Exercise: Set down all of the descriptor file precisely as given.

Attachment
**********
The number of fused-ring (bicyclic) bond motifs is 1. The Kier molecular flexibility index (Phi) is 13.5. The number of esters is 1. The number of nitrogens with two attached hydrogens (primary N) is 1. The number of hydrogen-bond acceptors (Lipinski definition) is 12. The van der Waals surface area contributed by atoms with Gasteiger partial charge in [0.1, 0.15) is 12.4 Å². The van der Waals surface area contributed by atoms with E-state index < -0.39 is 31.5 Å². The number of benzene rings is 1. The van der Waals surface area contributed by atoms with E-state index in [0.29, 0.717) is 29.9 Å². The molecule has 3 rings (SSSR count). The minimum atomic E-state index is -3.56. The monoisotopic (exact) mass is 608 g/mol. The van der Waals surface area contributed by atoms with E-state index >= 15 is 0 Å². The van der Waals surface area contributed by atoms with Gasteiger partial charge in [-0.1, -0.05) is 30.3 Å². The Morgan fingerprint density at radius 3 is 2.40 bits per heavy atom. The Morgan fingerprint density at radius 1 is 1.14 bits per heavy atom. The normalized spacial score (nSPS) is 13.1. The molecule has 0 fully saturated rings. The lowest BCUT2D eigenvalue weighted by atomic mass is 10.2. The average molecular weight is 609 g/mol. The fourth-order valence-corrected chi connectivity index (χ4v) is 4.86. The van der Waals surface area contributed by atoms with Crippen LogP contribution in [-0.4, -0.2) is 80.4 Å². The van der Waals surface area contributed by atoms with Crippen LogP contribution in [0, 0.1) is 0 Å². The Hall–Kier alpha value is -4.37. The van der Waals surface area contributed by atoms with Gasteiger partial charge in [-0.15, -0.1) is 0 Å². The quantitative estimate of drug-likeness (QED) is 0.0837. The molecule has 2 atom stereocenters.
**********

The number of fused-ring (bicyclic) bond motifs is 1. The Kier molecular flexibility index (Phi) is 13.5. The number of esters is 1. The number of nitrogens with two attached hydrogens (primary N) is 1. The number of hydrogen-bond acceptors (Lipinski definition) is 12. The van der Waals surface area contributed by atoms with Gasteiger partial charge in [0.1, 0.15) is 12.4 Å². The van der Waals surface area contributed by atoms with E-state index < -0.39 is 31.5 Å². The number of benzene rings is 1. The van der Waals surface area contributed by atoms with E-state index in [0.29, 0.717) is 29.9 Å². The molecule has 3 rings (SSSR count). The minimum atomic E-state index is -3.56. The monoisotopic (exact) mass is 608 g/mol. The van der Waals surface area contributed by atoms with E-state index >= 15 is 0 Å². The van der Waals surface area contributed by atoms with Gasteiger partial charge in [-0.1, -0.05) is 30.3 Å². The Morgan fingerprint density at radius 3 is 2.40 bits per heavy atom. The Morgan fingerprint density at radius 1 is 1.14 bits per heavy atom. The normalized spacial score (nSPS) is 13.1. The molecule has 0 fully saturated rings. The lowest BCUT2D eigenvalue weighted by atomic mass is 10.2. The average molecular weight is 609 g/mol. The fourth-order valence-corrected chi connectivity index (χ4v) is 4.86. The van der Waals surface area contributed by atoms with Crippen LogP contribution in [-0.4, -0.2) is 80.4 Å². The van der Waals surface area contributed by atoms with Crippen LogP contribution in [0, 0.1) is 0 Å². The Hall–Kier alpha value is -4.37. The van der Waals surface area contributed by atoms with Gasteiger partial charge in [-0.15, -0.1) is 0 Å². The quantitative estimate of drug-likeness (QED) is 0.0837. The molecule has 2 atom stereocenters.